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The ABCs of biological warfare and terror agents

Biological warfare and bioterrorism are as old as fourth-century BCE Scythian fighters wiping their arrows on decomposing bodies before shooting them at their enemies and as new as ricin toxin delivered to a US Senate mailroom in 2004. They consist of using viruses, bacteria, fungi and other toxic agents to kill or incapacitate people, either individually or en masse.

The signing of the Geneva Protocol by 108 nations about more than 80 years ago to prohibit the use of biological agents did not prevent the use of biological weapons by armies or terrorists. They were used by Viet Cong guerillas in Vietnam, allegedly stocked by Iraq during Operation Desert Storm, Japanese cults and terrorists in Britain. Because of the ongoing threat, the relative ease in delivery and difficulty in containment, many Western countries including Israel carry out drills to prepare their emergency teams to cope with any such disaster.

Theoretically, over 1,000 different biological substances could be utilized to harm people, but many are unavailable on a large scale or not easy to use. But as they are microscopic agents, only a very small amount is needed to wipe out hundreds of thousands of people in an urban area. This concentration and the fact that they have no smell, color or taste make it easy for bioterrorists to purchase, hide and use.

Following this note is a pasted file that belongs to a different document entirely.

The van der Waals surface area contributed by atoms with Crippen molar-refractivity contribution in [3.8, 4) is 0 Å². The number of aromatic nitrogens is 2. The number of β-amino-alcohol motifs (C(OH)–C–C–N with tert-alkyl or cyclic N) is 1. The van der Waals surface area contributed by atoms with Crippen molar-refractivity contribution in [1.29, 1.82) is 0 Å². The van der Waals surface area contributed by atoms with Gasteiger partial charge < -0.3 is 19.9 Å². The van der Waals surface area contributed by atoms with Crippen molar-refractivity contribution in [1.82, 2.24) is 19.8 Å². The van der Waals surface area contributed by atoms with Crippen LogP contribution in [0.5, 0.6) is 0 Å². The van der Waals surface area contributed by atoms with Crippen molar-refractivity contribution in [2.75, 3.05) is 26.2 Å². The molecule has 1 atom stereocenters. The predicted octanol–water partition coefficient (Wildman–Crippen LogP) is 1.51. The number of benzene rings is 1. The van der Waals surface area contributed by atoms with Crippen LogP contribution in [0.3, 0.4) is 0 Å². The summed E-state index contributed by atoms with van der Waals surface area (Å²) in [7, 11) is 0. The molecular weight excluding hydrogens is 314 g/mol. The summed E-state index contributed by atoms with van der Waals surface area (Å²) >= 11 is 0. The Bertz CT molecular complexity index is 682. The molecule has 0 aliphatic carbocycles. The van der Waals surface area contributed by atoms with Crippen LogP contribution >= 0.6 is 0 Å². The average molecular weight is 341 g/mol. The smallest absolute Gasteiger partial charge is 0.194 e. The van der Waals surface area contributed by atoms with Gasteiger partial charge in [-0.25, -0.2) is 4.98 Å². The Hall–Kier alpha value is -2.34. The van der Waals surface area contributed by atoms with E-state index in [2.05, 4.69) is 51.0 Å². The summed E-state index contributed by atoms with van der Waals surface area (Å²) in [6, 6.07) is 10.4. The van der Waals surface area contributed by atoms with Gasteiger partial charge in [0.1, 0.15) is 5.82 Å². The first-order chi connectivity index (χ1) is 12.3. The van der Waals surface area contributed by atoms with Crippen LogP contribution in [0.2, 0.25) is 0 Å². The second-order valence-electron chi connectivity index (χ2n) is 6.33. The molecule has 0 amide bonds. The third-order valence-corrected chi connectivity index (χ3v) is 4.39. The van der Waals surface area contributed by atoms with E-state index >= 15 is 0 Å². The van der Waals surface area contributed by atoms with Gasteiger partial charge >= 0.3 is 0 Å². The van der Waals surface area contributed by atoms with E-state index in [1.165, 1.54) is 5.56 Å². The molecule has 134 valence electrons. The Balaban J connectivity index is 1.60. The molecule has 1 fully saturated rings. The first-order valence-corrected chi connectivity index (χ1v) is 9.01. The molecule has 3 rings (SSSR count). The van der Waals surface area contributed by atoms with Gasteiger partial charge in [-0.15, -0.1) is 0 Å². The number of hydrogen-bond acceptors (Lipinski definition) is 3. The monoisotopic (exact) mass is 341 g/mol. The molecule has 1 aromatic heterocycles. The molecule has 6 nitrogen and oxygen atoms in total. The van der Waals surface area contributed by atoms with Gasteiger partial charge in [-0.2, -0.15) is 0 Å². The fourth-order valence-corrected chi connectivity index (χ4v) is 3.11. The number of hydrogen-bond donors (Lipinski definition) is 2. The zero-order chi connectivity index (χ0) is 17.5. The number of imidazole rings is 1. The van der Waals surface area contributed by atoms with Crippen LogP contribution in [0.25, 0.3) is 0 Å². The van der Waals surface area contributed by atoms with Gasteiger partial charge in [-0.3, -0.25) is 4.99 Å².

The methods of delivery include explosives such as bombs and missiles that explode and spread their deadly contents; dispersed in the air; absorbed by or injected into the the skin; and introduced into water or food. The faster the symptoms are detected by doctors and other experts, the more people can be saved.

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